The upcoming Pro Tour 25th Anniversary will feature Standard, Modern, and Legacy. While Standard gets a lot of time in the spotlight as a matter of course, you might not be quite up to speed on Magic’s Eternal formats. While there are specialists much more qualified than me to do this for Legacy, Modern is my favorite Constructed format and the one I spend the most time playing. In the lead up to the PT, I’ll be breaking down the decks that are likely to see play, explaining the game plan, strengths, and weaknesses of the format’s major archetypes. This week, I’m looking at Burn, and you can find previous deck breakdowns here.
What Burn Does
Billions of years ago, as the Earth’s molten surface eventually cooled during the Precambrian Eon, great mountains rose up as continents crashed together. Around this time, these mountains were first printed on Magic cards and used to reduce life totals from 20 to 0 as swiftly as possible. Burn decks employ a strategy older than time itself, relying on an extremely linear approach that seeks to exploit card redundancy: every single card in a Burn deck does a minimum of 3 points of damage to the opponent.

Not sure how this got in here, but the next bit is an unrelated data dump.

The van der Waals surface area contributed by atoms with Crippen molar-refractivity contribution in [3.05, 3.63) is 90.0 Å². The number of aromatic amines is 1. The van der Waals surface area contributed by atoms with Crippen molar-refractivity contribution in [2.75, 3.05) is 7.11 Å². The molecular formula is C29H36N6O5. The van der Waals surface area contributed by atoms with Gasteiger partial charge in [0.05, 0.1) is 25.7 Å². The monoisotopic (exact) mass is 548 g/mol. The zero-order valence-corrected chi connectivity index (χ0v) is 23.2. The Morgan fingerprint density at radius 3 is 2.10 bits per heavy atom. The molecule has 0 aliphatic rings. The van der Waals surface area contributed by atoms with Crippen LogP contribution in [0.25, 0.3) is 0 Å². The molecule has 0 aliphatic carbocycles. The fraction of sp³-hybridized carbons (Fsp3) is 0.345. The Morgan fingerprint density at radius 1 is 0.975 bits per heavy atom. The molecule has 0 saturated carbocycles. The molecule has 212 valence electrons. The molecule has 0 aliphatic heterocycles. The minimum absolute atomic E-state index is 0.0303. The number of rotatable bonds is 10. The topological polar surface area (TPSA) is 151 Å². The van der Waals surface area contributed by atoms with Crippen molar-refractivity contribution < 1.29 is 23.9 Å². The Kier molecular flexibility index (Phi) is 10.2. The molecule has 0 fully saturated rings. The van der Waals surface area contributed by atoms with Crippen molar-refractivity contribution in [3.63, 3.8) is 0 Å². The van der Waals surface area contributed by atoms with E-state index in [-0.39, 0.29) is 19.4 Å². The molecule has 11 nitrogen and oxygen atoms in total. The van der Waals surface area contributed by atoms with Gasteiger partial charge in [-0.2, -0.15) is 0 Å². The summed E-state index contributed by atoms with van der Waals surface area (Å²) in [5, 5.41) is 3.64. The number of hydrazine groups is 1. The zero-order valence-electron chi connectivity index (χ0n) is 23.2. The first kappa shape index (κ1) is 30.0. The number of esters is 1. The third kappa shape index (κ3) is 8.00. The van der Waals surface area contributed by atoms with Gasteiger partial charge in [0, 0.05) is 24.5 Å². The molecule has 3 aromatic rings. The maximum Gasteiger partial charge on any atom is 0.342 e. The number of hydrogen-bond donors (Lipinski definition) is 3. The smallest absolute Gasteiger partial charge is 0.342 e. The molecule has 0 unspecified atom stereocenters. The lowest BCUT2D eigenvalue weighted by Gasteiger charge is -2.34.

Sometimes acting as the fun police, Burn decks are a way to keep the Modern format in check by punishing players who are hoping to get away with playing durdley, non-interactive Magic. You simply have to respect Goblin Guide and friends when playing Modern, or this deck will set you ablaze and give you a long time between rounds to consider your life choices. While very one-dimensional, Burn is still a deck that requires some very careful decision-making—don’t underestimate how complex decks like these can be to play.